Saturday, March 26, 2011

Back Online

Thanks to a new Android phone, I am now able to get online without having to pull out a full computer. This is a good thing because I rarely have the time anymore. But with some apps, I can surf from the palm of my hand. I can read newsfeeds and generally stay on top of things (or at least think that I am). I can even blog again.

Now I just need to do some spring cleaning on my various social accounts. I have a lot of old contacts that are far out of date. However, if you'd like to (re)connect with me then just drop me a line. I have text, email, and will soon be back up on facebook and twitter. More blogging and updates to follow...

Friday, September 24, 2010

There is No Family in DRM

I have a problem. I just bought my wife an eBook reader for our anniversary (5 years!). It's a pretty good little gadget. Very simple to use, basically plug and read. The software is slick, and ties directly to their store. And their store is pretty closely tied to our local big-box bookstore.

I live in Canada, so our big book store is Chapters (slash Indigo, slash Coles... It's practically a monopoly of meat-space book selling, but that's another rant). The eReader is a Kobo.

Now buying books has gotten complicated. Morgan and I share a fairly large library already. Our tastes in literature overlap quite a bit, and often we'll both read a book shortly after buying it. However, as we step gingerly into this brave new digital world I am becoming worried that who owns what will hinder our enjoyment of our books.

Right now we have one eReader. Specifically she has an eReader, so things will work okay. She can buy eBooks through Kobo's website, sync them to her reader, and generally enjoy her new toy. If I want to read something she has bought in digital form, I'll just have to beg her to let me borrow the Kobo. Otherwise I'll stick to the Guttenberg versions.

But I don't think it will be very long until I get my own eReader. I can feel the gentle pangs of tech-jealousy already. Frankly, I've wanted an eReader for a while now. (I actually want a magical device that doesn't exist yet and does much more than a simple eReader could, but I'll settle for something with eInk). This is where things get complicated.

Do I have to use her account to get books she's bought onto my device (which may, or may not be a Kobo as well)? What happens when I want to buy a book? Where is the shared library? It used to be over on the other side of my living room on several Ikea bookcases. Now it resides online (under who's user ID?) or on PC (hers or mine?).

DRM works great from a single user perspective. A single person can buy stuff, move it about his various devices, and generally enjoy his content. DRM fails once the number of people sharing the content goes up to two. Either everyone has to use a shared account, or everyone has to buy their own content. Neither is what I want, especially since I like to centralize all of our shared content in a shared network location but we both contribute to the library individually. DRM makes that hard to do too.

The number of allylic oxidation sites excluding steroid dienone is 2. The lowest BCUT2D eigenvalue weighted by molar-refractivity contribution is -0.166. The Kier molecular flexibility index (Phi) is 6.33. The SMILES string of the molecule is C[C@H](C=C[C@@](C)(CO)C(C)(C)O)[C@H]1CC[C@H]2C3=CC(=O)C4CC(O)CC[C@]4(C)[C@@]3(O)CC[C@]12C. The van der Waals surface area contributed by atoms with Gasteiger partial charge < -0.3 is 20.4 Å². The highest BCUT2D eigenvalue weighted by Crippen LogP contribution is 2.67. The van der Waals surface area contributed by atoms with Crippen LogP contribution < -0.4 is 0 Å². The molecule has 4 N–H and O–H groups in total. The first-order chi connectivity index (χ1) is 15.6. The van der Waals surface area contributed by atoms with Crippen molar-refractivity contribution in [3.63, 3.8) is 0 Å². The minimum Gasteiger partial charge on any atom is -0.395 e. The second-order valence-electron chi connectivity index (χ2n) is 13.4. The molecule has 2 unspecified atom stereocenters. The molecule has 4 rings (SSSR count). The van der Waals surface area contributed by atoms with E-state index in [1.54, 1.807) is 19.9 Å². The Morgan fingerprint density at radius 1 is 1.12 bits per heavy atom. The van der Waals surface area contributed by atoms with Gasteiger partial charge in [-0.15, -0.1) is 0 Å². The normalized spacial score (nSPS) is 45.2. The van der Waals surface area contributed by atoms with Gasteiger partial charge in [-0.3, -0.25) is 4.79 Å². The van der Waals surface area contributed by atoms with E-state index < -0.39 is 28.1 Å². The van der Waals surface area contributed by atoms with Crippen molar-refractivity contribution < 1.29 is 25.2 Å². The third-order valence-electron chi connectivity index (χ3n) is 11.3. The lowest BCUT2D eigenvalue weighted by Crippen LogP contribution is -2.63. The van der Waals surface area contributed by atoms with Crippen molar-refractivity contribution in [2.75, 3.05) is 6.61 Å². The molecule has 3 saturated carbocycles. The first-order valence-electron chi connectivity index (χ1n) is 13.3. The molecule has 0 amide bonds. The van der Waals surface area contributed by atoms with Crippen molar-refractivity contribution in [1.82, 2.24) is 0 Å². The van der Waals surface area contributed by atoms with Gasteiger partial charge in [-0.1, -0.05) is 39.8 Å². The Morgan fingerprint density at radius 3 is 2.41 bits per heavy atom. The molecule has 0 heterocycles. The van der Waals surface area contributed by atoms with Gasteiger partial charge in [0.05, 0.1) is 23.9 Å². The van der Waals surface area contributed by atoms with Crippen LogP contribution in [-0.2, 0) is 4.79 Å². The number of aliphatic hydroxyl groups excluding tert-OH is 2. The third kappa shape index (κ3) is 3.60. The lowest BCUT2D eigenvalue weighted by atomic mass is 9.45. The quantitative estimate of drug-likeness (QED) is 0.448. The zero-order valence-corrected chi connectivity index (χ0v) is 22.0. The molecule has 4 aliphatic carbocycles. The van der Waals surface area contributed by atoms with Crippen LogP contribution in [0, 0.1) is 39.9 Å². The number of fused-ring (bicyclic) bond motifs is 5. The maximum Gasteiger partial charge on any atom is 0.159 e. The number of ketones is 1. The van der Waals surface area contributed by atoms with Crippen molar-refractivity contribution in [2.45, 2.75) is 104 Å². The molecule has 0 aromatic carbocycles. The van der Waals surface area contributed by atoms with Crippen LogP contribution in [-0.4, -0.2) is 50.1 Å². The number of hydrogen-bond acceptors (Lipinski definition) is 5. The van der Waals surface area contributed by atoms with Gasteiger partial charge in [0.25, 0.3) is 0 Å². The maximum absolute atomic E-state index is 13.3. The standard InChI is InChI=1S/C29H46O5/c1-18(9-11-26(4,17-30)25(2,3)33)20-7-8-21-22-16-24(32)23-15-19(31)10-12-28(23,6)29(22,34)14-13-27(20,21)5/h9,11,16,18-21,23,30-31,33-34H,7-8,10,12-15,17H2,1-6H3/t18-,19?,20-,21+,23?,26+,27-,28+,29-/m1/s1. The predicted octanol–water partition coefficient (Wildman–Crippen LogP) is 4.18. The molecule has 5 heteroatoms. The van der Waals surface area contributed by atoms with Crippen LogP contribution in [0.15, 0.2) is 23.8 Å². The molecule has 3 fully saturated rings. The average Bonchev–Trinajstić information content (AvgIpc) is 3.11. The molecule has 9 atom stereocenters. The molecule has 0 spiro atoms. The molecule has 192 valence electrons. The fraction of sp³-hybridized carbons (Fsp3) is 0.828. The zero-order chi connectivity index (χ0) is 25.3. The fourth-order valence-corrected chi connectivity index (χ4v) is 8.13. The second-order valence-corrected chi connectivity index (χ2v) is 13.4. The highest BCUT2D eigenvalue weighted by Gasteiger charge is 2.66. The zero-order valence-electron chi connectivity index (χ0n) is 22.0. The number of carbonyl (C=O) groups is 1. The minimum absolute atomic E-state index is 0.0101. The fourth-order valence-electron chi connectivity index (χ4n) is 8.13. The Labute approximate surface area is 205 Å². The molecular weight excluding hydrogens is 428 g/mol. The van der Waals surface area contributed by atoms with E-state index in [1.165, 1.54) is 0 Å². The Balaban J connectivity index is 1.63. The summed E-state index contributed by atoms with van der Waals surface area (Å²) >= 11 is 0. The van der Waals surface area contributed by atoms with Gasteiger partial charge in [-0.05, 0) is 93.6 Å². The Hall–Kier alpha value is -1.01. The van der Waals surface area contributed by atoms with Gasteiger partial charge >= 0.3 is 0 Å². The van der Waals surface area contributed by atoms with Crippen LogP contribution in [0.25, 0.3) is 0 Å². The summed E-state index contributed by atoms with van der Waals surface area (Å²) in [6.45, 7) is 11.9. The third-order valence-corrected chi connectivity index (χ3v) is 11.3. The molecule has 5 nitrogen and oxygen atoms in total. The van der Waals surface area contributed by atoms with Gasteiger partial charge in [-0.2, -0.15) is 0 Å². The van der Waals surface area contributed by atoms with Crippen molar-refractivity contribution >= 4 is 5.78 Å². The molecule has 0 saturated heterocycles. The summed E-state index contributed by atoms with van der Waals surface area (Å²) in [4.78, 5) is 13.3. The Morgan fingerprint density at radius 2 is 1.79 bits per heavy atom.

I have no illusions that DRM is going to be around for a while. But to make this easier for everyone the DRM services have to get smarter about connecting people's content. Basically, what I want to do is connect my DRM account to Morgan's DRM account. I can buy content, and she can buy content, but we both have access to it because the accounts are linked. I can manage the DRM on my devices, she can manage hers. We can even have private content that we don't share. The point is that we can still have the shared library, which is the important part.

Someone needs to get on this now because not too long from now my son Damian is going to want to get content of his own, and have access to mine. If I have to buy DRM protected content, then at least make it easy for me to share it with my family. And this doesn't just apply to eBooks (Adobe Digital Editions, I'm looking at you) but to music, movies, and video games as well. Apple needs to add this to iTunes, Microsoft needs to add it to the Xbox Live service. And anyone else thinking of locking their content to a single user account needs to re-think their approach. Not everyone is a unit, single and apart. Morgan, Damian and I are now three people that make one family, who share our content.

Saturday, January 30, 2010

I'm Gonna Let You Finish...

But first I have to apologize for the horrible Kanye West reference. Sorry.

Anyway, I wanted to talk a bit about the conversation interrupts in Mass Effect 2.

I love these things. I think they are fantastic. They feel immediate, visceral, and allow the player to feel like they can have an impact on the conversation. They are not Quick Time Events because they are entirely optional. They irrovocably change the conversation, sometimes for the better or worse of the player. The presence of these is the main reason I want to replay ME2 at least a couple more times. Every time I activate one, or choose not to, I feel like I'm directing the conversation, even more than picking a dialog path.